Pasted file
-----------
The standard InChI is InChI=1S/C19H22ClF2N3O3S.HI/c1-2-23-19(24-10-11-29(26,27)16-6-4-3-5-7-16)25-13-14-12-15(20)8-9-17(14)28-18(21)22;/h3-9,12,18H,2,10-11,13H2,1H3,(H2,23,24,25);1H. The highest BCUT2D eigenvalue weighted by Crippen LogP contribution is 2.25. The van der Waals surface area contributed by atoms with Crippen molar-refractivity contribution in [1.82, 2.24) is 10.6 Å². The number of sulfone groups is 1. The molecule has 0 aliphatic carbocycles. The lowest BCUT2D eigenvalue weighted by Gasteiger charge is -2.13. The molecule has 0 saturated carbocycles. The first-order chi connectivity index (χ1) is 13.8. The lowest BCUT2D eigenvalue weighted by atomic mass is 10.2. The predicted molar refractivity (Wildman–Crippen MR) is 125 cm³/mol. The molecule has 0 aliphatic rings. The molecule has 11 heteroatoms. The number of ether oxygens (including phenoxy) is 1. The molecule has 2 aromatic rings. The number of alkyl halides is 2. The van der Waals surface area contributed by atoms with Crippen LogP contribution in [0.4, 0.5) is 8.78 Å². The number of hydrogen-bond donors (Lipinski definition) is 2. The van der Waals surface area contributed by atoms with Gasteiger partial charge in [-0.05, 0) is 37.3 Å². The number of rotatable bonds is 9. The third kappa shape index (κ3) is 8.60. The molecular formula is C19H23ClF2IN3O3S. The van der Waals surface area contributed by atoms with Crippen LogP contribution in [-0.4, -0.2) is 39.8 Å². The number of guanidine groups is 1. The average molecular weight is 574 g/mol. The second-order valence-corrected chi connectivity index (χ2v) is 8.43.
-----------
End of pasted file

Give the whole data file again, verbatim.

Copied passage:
The standard InChI is InChI=1S/C19H22ClF2N3O3S.HI/c1-2-23-19(24-10-11-29(26,27)16-6-4-3-5-7-16)25-13-14-12-15(20)8-9-17(14)28-18(21)22;/h3-9,12,18H,2,10-11,13H2,1H3,(H2,23,24,25);1H. The highest BCUT2D eigenvalue weighted by Crippen LogP contribution is 2.25. The van der Waals surface area contributed by atoms with Crippen molar-refractivity contribution in [1.82, 2.24) is 10.6 Å². The number of sulfone groups is 1. The molecule has 0 aliphatic carbocycles. The lowest BCUT2D eigenvalue weighted by Gasteiger charge is -2.13. The molecule has 0 saturated carbocycles. The first-order chi connectivity index (χ1) is 13.8. The lowest BCUT2D eigenvalue weighted by atomic mass is 10.2. The predicted molar refractivity (Wildman–Crippen MR) is 125 cm³/mol. The molecule has 0 aliphatic rings. The molecule has 11 heteroatoms. The number of ether oxygens (including phenoxy) is 1. The molecule has 2 aromatic rings. The number of alkyl halides is 2. The van der Waals surface area contributed by atoms with Crippen LogP contribution in [0.4, 0.5) is 8.78 Å². The number of hydrogen-bond donors (Lipinski definition) is 2. The van der Waals surface area contributed by atoms with Gasteiger partial charge in [-0.05, 0) is 37.3 Å². The number of rotatable bonds is 9. The third kappa shape index (κ3) is 8.60. The molecular formula is C19H23ClF2IN3O3S. The van der Waals surface area contributed by atoms with Crippen LogP contribution in [-0.4, -0.2) is 39.8 Å². The number of guanidine groups is 1. The average molecular weight is 574 g/mol. The second-order valence-corrected chi connectivity index (χ2v) is 8.43.